cbreak() disables line buffering and feeds input directly to the program. If this wasn’t called, character input would be delayed until a newline was entered. Since we would like immediate response from Snakey, this is needed.

timeout() sets an input delay, in milliseconds, for stdscr, which is applied during input with getch() and sibling functions. If the user doesn’t input anything within this given time period, getch() returns with value ERR. Useful in this part of the code, where we would like Snakey to move, even when we are not pressing any keys.:

while ((ch = getch()) != 'x') {
    move_snakey(snakeys_world, cur_dir, snakey);
    if(ch != ERR) {
        ...
    }
}

The keypad() function enables or disables special input characters for a given window. F keys and arrow keys for example.

printw() works like the standard library function printf. That is print a given string at the current cursor location.

To separate things a little, we have an auxiliary function move_snakey(), which handles movement and redrawing of Snakey within the box. There is a few ncurses specific functions in there as well:

You could chose to add and remove individual characters if you want to be explicit, but I’m lazy, so I clear the whole window and redraw it again every time Snakey has moved. Clearing is done with clear() for stdscr and wclear() for child windows.

The last function to mention is mvwaddch(), which moves, notice mv, to coordinate x, y, in a child window, notice w, and adds a character at that position.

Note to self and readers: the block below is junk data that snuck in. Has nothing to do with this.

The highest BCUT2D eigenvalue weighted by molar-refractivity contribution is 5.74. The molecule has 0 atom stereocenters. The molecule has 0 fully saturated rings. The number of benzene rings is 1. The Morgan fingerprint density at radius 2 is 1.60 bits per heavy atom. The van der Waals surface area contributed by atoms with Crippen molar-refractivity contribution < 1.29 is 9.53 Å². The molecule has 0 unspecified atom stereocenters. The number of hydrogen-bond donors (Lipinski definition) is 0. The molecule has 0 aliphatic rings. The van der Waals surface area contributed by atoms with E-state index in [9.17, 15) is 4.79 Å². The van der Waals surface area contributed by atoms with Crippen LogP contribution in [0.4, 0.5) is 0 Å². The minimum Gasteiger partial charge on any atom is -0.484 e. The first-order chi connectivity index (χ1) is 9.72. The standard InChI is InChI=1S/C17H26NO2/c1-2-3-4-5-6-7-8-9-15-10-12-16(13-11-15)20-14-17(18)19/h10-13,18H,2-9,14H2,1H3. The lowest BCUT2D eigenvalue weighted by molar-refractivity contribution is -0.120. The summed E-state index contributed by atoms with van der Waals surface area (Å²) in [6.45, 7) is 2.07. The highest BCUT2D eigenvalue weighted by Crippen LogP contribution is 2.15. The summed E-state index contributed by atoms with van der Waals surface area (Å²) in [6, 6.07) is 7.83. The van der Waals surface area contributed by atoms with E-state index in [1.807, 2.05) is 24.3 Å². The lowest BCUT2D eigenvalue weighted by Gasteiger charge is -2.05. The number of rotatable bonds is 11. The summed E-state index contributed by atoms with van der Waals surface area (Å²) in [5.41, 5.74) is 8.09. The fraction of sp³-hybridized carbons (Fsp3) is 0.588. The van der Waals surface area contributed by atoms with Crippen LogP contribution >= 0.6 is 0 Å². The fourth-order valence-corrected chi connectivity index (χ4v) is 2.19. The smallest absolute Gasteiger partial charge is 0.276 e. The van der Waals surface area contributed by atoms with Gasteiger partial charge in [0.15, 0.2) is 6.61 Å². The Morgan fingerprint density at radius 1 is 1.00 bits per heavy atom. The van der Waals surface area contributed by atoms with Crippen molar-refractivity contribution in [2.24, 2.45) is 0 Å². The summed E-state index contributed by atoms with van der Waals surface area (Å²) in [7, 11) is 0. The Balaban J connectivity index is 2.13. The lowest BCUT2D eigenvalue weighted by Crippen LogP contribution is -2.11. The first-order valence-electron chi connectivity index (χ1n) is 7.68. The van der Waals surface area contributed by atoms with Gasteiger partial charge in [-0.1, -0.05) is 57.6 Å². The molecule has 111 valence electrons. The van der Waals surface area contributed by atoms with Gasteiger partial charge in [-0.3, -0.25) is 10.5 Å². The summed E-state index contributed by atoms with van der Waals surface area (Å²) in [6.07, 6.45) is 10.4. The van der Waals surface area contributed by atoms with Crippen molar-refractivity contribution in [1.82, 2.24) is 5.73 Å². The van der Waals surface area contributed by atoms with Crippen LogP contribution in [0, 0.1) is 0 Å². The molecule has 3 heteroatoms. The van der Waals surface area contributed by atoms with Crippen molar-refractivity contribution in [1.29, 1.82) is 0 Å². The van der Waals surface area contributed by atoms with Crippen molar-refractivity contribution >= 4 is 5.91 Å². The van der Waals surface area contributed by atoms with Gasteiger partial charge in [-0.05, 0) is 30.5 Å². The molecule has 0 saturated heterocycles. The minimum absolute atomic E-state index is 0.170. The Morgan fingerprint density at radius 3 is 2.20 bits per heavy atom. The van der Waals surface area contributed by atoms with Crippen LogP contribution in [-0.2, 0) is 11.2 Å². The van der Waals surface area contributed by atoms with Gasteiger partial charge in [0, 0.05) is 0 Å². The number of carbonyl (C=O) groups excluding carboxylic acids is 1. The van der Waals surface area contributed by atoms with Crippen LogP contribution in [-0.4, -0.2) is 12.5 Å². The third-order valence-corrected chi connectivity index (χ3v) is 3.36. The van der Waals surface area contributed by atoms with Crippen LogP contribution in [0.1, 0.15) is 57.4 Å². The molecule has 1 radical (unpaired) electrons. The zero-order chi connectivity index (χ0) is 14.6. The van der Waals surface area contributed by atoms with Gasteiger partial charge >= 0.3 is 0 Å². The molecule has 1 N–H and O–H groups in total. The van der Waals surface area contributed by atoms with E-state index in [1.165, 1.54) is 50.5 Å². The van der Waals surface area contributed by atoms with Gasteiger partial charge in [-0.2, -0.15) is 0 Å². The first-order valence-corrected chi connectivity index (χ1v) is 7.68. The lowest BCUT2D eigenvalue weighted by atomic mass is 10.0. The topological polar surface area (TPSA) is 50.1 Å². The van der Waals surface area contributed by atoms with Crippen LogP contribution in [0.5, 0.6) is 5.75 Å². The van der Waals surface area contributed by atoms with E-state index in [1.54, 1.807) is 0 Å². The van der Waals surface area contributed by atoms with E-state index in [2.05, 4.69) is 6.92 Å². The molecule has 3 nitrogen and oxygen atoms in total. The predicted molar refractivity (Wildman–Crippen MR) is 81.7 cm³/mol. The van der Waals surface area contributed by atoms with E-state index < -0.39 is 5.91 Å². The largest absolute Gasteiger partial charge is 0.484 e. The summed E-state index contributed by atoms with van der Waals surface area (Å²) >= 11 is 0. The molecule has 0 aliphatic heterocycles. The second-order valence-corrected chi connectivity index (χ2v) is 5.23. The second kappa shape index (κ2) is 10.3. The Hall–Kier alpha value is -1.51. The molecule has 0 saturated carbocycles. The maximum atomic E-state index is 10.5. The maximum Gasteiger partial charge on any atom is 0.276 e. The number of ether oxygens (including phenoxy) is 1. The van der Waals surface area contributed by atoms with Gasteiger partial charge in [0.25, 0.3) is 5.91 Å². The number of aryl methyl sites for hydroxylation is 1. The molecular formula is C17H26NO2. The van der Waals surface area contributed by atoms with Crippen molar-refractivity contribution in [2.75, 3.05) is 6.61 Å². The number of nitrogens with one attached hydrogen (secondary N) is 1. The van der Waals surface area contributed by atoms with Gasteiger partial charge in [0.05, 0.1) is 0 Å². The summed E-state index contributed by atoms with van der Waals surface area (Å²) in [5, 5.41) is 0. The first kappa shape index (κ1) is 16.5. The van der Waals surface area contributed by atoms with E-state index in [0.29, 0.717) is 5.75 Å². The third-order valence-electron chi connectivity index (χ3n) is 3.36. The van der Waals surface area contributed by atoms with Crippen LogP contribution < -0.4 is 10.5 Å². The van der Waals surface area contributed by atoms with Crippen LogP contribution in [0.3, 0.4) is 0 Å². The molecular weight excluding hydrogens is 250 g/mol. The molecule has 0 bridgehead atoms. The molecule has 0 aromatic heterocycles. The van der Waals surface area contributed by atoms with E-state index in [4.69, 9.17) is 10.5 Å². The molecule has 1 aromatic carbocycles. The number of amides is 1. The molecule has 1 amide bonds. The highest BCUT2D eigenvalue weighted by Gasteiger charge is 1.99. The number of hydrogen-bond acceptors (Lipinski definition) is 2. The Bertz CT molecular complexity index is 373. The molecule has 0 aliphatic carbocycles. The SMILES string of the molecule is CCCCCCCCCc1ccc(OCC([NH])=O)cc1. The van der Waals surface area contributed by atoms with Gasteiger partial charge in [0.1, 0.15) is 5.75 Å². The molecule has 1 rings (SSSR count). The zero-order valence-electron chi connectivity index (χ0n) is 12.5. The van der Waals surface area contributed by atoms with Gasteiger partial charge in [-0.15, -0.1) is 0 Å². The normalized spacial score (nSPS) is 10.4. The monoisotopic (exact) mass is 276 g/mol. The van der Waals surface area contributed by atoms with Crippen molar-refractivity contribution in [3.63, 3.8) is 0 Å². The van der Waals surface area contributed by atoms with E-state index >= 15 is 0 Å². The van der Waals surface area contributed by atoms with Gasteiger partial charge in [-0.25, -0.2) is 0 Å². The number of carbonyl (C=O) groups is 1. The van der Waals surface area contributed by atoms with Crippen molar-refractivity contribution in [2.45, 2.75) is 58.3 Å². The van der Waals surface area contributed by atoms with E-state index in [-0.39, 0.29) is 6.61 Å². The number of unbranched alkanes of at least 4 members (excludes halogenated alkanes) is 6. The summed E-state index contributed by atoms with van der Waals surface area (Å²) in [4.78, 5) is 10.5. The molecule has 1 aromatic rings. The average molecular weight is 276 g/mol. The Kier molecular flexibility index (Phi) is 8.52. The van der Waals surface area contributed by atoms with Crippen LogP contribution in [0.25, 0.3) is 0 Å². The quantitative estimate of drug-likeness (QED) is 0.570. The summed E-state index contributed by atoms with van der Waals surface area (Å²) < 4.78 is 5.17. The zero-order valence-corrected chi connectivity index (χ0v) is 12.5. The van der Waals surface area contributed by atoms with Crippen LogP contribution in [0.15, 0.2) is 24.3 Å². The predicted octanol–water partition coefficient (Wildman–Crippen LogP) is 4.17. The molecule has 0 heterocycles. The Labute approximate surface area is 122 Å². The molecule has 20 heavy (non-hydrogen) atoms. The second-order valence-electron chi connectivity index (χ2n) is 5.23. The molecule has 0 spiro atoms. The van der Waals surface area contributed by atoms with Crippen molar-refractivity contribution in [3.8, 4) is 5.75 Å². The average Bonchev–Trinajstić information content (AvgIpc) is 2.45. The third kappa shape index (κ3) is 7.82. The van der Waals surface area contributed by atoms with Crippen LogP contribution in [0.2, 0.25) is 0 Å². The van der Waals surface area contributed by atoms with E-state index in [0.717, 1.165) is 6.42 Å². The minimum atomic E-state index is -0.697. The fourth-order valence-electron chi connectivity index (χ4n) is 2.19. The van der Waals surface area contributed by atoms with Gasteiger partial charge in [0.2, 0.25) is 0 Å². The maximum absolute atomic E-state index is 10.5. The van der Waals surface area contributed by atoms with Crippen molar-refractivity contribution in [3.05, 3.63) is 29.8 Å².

The mv prepend, like w, is also a part of the naming convention of ncurses. Thus most drawing operations have an extended version, that besides the item to be drawn, takes a set of coordinates of where to move the cursor before drawing it. E.g. printw() and mvprintw.

Goodbye Snakey

PieceOfCakeSnake is a very simple demonstration and only shows a very small subset of the features available with ncurses. For the inspired reader however, it should be no problem extending the game with a menu system, a scoreboard and more, using only the small part demonstrated here.

References and source

Ruby on Rails: Sphinx, thinking-sphinx and PostgreSQL on Mac OS X

Premise

On a project of mine, I needed a full text search feature and after a bit of digging, decided to go with Sphinx. It seems like a very proven search engine and with Rails, it’s easy to use through the thinking-sphinx plugin. Normally I just go with the standard SQLite database, if the application doesn’t require a high powered database backend. Unfortunately Sphinx does not yet work with SQLite and as far as I know, needs to run against either MySQL or PostgreSQL. The choice of either MySQL or PostgreSQL is a bit religious I feel. They are both battle hardened DBMS’s and I won’t make compelling argument towards either one. This time however, PostgreSQL is the favored candidate.

Requirements

Before starting, make sure you can compile custom software on your system. For this it is assumed you have the following installed:

PostgreSQL

First things first, we need to install our database server and enable access from rails. PostgreSQL is readily available through MacPorts, so open up a terminal and enter the following command:

sudo port install postgresql84 postgresql84-server

When that is done we need to add the bin folder of the PostgreSQL installation to our PATH:

nano ~/.bash_profile

And then, depending on where your MacPorts installation puts your ports, mine is under /opt/local, add the following line to the file: